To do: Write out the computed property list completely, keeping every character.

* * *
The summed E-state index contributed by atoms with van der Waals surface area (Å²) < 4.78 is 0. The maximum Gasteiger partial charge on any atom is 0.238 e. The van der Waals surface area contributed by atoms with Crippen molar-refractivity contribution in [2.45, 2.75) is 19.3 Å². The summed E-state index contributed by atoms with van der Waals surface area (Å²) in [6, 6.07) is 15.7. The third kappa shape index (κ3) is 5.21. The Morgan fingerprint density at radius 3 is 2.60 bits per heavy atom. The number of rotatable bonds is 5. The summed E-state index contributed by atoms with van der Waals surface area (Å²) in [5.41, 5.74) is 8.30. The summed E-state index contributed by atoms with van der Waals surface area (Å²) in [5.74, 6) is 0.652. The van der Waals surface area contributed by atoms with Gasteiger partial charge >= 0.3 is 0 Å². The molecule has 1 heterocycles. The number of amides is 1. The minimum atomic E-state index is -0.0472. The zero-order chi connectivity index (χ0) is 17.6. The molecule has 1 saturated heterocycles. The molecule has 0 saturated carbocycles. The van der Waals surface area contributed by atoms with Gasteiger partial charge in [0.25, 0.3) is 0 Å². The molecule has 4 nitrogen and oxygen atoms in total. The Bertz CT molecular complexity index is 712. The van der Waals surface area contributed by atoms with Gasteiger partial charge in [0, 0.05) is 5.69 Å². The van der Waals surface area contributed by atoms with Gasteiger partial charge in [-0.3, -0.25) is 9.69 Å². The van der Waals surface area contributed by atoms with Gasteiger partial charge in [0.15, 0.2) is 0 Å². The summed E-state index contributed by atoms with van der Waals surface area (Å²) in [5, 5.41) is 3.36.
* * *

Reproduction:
The summed E-state index contributed by atoms with van der Waals surface area (Å²) < 4.78 is 0. The maximum Gasteiger partial charge on any atom is 0.238 e. The van der Waals surface area contributed by atoms with Crippen molar-refractivity contribution in [2.45, 2.75) is 19.3 Å². The summed E-state index contributed by atoms with van der Waals surface area (Å²) in [6, 6.07) is 15.7. The third kappa shape index (κ3) is 5.21. The Morgan fingerprint density at radius 3 is 2.60 bits per heavy atom. The number of rotatable bonds is 5. The summed E-state index contributed by atoms with van der Waals surface area (Å²) in [5.41, 5.74) is 8.30. The summed E-state index contributed by atoms with van der Waals surface area (Å²) in [5.74, 6) is 0.652. The van der Waals surface area contributed by atoms with Gasteiger partial charge >= 0.3 is 0 Å². The molecule has 1 heterocycles. The number of amides is 1. The minimum atomic E-state index is -0.0472. The zero-order chi connectivity index (χ0) is 17.6. The molecule has 1 saturated heterocycles. The molecule has 0 saturated carbocycles. The van der Waals surface area contributed by atoms with Gasteiger partial charge in [0.25, 0.3) is 0 Å². The molecule has 4 nitrogen and oxygen atoms in total. The Bertz CT molecular complexity index is 712. The van der Waals surface area contributed by atoms with Gasteiger partial charge in [0, 0.05) is 5.69 Å². The van der Waals surface area contributed by atoms with Gasteiger partial charge in [-0.3, -0.25) is 9.69 Å². The van der Waals surface area contributed by atoms with Gasteiger partial charge in [0.15, 0.2) is 0 Å². The summed E-state index contributed by atoms with van der Waals surface area (Å²) in [5, 5.41) is 3.36.